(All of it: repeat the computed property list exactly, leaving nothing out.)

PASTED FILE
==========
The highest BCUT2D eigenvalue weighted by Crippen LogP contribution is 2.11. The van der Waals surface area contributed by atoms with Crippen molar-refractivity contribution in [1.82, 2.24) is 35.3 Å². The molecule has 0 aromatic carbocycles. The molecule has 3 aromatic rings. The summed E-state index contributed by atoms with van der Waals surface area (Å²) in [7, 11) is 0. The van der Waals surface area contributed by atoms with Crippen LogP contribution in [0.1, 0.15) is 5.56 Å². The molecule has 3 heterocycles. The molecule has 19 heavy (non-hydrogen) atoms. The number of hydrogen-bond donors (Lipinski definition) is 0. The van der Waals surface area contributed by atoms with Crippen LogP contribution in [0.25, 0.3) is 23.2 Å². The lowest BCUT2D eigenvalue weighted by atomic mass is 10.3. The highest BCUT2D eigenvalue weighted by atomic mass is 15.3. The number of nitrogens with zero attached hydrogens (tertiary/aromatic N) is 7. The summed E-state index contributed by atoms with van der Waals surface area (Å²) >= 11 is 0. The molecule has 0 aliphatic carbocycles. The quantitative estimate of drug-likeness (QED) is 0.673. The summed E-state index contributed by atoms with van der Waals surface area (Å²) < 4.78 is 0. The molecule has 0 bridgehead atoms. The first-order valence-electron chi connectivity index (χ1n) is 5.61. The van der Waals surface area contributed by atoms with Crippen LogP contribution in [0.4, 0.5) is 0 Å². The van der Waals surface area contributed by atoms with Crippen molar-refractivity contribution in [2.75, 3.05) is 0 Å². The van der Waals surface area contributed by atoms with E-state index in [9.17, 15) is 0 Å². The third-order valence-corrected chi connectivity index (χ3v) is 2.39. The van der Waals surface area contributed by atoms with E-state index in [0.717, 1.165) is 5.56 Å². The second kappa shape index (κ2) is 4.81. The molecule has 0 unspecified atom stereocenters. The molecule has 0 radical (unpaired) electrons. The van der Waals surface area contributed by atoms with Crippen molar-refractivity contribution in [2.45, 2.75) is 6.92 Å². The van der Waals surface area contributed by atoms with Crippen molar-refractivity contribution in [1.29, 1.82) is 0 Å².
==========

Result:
The highest BCUT2D eigenvalue weighted by Crippen LogP contribution is 2.11. The van der Waals surface area contributed by atoms with Crippen molar-refractivity contribution in [1.82, 2.24) is 35.3 Å². The molecule has 0 aromatic carbocycles. The molecule has 3 aromatic rings. The summed E-state index contributed by atoms with van der Waals surface area (Å²) in [7, 11) is 0. The van der Waals surface area contributed by atoms with Crippen LogP contribution in [0.1, 0.15) is 5.56 Å². The molecule has 3 heterocycles. The molecule has 19 heavy (non-hydrogen) atoms. The number of hydrogen-bond donors (Lipinski definition) is 0. The van der Waals surface area contributed by atoms with Crippen LogP contribution in [0.25, 0.3) is 23.2 Å². The lowest BCUT2D eigenvalue weighted by atomic mass is 10.3. The highest BCUT2D eigenvalue weighted by atomic mass is 15.3. The number of nitrogens with zero attached hydrogens (tertiary/aromatic N) is 7. The summed E-state index contributed by atoms with van der Waals surface area (Å²) >= 11 is 0. The molecule has 0 aliphatic carbocycles. The quantitative estimate of drug-likeness (QED) is 0.673. The summed E-state index contributed by atoms with van der Waals surface area (Å²) < 4.78 is 0. The molecule has 0 bridgehead atoms. The first-order valence-electron chi connectivity index (χ1n) is 5.61. The van der Waals surface area contributed by atoms with Crippen LogP contribution in [0.4, 0.5) is 0 Å². The van der Waals surface area contributed by atoms with Crippen molar-refractivity contribution in [2.75, 3.05) is 0 Å². The van der Waals surface area contributed by atoms with E-state index in [9.17, 15) is 0 Å². The third-order valence-corrected chi connectivity index (χ3v) is 2.39. The van der Waals surface area contributed by atoms with E-state index in [0.717, 1.165) is 5.56 Å². The second kappa shape index (κ2) is 4.81. The molecule has 0 unspecified atom stereocenters. The molecule has 0 radical (unpaired) electrons. The van der Waals surface area contributed by atoms with Crippen molar-refractivity contribution in [2.45, 2.75) is 6.92 Å². The van der Waals surface area contributed by atoms with Crippen molar-refractivity contribution in [1.29, 1.82) is 0 Å².